On appeal from the Supreme Court.
For the plaintiff-appellant, James J. McGoogan.
For the defendant-respondent, Albert B. Kahn (Nathan N. Schildkraut, of counsel).
The opinion of the court was delivered by
CASE, J. This is an appeal from a judgment of nonsuit granted at the Mercer Circuit by Judge Oliphant in an action
wherein the plaintiff, a stationary engineer, sought to recover for personal injuries suffered by him on the bursting of a tank sold by the defendant to plaintiff's employer, Woven Steel Hose and Rubber Company.
Defendant was a dealer in second-hand rubber machinery. Hermann, superintendent of the Woven Steel Hose and Rubber Company, went to defendant's place of business, was waited upon by defendant's son and negotiated for the purchase of a compressor. Hermann testified, "I told him we would use the compressor under conditions of about one hundred and twenty pounds," to which the salesman responded that defendant had or could procure a second-hand compressor and tank and that the tank "was good for three hundred pounds." After the sale had been completed and plaintiff's employer had accepted delivery of the apparatus, defendant's son was on the premises of plaintiff's employer and said to plaintiff who, in his capacity as engineer, was to have control of and responsibility for the operation of the apparatus and who was intending to subject the tank to a water test, "why do you want to test that way for? I tested that tank for three hundred pounds and it is bound to stand one hundred and twenty pounds pressure." Plaintiff, relying upon that remark, made no test of the tank. The apparatus remained on the employer's premises for a period of from one to two months, when plaintiff set it up, connected it with the machinery in conjunction with which it was to be used and undertook a trial operation. Important accessories that had been added to the tank were a gauge with an arrow indicator and a safety valve. It does not appear that these articles were a part of the apparatus furnished by the defendant. The fair inference is that they were not. Indeed, plaintiff's brief distinctly asserts that "appellant had fitted a gauge to the tank," and it is in the testimony that plaintiff had at least been working with the safety valve. Plaintiff, having adjusted the safety valve for discharge at one hundred and twenty pounds, began forcing the air into the tank, halting the increase of pressure at twenty-five, fifty, seventy-five, one hundred and one hundred and twenty pounds, respectively. At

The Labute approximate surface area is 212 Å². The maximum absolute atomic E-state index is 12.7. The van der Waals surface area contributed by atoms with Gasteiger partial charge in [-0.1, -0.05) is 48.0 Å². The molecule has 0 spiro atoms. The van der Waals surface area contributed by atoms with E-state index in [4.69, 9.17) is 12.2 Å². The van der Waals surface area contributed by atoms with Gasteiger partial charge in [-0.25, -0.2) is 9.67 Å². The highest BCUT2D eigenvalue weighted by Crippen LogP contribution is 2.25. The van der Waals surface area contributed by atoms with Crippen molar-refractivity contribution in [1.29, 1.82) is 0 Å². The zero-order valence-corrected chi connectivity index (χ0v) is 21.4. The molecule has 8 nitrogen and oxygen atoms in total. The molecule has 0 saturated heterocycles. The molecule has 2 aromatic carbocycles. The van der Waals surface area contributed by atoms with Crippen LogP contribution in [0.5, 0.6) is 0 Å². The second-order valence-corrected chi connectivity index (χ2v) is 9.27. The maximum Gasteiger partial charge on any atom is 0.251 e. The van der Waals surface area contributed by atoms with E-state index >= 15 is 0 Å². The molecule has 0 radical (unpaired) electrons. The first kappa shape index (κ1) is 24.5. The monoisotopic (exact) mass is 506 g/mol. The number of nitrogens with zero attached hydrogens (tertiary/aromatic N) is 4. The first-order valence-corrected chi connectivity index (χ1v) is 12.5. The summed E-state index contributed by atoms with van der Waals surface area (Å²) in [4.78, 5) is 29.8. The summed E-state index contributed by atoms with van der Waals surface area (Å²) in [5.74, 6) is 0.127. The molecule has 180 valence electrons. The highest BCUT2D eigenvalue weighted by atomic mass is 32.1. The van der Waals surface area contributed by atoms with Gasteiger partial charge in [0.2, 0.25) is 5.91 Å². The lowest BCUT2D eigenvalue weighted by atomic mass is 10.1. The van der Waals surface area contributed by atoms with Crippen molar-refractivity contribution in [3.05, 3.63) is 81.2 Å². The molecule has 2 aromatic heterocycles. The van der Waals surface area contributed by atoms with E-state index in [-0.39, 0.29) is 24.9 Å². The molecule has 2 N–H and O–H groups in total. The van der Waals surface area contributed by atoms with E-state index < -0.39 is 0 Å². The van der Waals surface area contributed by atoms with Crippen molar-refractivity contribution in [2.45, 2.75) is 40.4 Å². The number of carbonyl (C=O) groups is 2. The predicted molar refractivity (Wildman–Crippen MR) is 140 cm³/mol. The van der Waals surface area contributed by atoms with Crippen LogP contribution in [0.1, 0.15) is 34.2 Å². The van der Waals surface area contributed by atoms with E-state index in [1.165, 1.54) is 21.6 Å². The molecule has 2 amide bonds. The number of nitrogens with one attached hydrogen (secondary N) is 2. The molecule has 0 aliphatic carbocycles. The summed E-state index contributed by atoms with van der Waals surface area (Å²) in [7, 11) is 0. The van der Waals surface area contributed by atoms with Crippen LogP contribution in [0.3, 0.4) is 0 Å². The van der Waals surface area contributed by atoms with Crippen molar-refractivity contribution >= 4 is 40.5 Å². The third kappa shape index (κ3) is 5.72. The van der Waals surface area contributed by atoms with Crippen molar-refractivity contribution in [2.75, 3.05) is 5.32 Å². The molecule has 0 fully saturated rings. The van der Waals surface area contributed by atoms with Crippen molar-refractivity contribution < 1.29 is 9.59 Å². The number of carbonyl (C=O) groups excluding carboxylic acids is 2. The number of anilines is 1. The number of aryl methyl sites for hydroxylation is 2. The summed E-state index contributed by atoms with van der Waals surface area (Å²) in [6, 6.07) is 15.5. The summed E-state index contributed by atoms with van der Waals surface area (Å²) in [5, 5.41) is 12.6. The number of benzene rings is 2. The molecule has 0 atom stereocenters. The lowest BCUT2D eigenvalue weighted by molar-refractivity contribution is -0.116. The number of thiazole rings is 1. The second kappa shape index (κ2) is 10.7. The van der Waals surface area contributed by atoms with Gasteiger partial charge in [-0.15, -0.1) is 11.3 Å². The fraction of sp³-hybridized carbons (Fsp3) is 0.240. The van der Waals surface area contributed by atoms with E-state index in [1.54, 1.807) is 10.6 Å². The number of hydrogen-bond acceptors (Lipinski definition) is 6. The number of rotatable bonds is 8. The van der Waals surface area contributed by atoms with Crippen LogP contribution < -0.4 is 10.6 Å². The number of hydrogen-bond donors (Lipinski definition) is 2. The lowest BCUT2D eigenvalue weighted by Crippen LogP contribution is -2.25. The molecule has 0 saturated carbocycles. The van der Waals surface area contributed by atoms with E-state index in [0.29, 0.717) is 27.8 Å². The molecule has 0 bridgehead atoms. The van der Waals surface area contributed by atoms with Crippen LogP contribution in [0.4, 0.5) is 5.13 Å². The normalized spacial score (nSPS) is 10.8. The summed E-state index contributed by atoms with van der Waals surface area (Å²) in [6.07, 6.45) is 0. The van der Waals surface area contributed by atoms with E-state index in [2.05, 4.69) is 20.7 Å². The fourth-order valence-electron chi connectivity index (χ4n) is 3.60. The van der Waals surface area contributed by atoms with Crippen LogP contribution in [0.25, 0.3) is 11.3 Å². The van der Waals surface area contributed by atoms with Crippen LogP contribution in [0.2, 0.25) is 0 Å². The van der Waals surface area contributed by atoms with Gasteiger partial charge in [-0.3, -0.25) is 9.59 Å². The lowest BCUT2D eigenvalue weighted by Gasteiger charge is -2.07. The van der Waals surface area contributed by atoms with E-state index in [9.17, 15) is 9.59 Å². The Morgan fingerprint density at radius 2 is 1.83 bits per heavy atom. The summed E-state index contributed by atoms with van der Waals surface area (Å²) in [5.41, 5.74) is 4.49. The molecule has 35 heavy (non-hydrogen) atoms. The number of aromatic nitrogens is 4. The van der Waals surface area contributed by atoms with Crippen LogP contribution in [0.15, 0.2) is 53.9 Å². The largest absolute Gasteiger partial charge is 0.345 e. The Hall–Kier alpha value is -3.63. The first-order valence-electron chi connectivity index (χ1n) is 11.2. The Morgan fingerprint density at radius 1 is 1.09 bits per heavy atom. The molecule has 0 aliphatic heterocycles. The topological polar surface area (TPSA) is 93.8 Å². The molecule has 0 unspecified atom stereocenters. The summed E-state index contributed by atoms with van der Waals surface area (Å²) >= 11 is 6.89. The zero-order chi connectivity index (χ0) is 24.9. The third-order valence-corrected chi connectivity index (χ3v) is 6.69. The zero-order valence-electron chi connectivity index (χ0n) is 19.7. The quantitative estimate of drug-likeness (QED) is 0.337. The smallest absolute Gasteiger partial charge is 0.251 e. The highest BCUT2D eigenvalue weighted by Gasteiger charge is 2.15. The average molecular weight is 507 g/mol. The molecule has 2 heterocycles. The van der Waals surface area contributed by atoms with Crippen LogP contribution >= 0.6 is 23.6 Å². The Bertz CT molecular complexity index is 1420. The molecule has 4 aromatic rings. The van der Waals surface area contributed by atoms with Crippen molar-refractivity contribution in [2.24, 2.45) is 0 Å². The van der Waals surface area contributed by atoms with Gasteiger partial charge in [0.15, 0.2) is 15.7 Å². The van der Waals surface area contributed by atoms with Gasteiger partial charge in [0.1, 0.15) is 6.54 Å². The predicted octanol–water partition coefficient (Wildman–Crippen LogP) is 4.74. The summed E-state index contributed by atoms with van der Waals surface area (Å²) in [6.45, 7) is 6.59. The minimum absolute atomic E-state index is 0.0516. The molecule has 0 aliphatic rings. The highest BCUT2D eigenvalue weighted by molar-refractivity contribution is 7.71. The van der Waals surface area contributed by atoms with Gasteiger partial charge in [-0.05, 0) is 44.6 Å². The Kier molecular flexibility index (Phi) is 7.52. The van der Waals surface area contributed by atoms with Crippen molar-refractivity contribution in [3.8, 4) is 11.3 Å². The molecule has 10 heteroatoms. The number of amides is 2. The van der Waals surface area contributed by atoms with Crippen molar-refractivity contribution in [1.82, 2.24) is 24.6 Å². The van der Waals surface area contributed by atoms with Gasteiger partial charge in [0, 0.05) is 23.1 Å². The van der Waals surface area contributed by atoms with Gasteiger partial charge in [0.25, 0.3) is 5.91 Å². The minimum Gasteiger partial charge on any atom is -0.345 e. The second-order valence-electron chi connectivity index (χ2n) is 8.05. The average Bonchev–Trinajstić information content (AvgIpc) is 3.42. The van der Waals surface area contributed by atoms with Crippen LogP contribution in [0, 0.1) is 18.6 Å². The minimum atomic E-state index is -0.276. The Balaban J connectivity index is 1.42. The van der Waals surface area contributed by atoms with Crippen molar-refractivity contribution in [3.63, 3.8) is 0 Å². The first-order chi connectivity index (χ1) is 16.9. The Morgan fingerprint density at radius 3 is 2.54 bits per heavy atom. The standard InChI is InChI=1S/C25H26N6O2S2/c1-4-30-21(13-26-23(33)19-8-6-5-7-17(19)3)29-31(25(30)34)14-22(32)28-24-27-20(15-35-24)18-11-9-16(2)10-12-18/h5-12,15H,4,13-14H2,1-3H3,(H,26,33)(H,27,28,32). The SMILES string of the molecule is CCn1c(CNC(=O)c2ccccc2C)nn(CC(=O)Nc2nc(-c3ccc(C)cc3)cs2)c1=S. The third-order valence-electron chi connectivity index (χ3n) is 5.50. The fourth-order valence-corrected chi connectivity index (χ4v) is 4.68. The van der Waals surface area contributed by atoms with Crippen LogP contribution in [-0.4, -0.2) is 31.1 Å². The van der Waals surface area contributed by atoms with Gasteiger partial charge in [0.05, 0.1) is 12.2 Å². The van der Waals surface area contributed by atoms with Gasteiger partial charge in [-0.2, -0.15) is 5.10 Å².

one hundred and twenty pounds plaintiff decided to adjust the safety valve to a higher pressure. He testifies: "I climbed on that (viz., a big box set up as a scaffold) to adjust a bolt on the safety valve, so I had a wrench and was just climbing up over the safety valve which was on top of the air tank, I was just going to make it from three to five pounds ahead of the automatic cut-out. Finally it went bang."
The precise theory of the action was stated by plaintiff's attorney early in the trial thus: "This statement (viz., by defendant to plaintiff regarding the pressure capacity) was made to the man, to a member of the public, one about to use the machine, even before he put the test to it. That has nothing to do with the law of contract and consideration * * *. The basis of this suit, your honor, is not the sale at all, it is based on the duty of the defendant to furnish a safe appliance." That position is restated in appellant's brief which, as point one, asserts that "there is a duty owing by anyone, be he manufacturer or dealer, to the public to furnish reasonably safe appliances."
Where a duty arises solely out of contract no one can bring an action for its breach unless he be a party to the contract or one for whose benefit it is made. Tomlinson v. Armour & Co., 75 N.J.L. 748, 755. To maintain an action of tort for breach of a contractual duty, the plaintiff must have the same status under the contract as would entitle him to maintain an action upon contract for a breach of its stipulations. Styles v. Long Co., 67 Id. 413, 419; Clyne v. Helmes, 61 Id. 358, 364. There are cases in which a person selling goods, performing service or doing work under contract may be held in damages for injuries to third persons occasioned by negligence or misconduct connected with the execution of the contract; but these are cases where the duty or liability arises independent of the contract, and in such cases plaintiff must count upon a wrongful act or negligence -- a tort as distinguished ...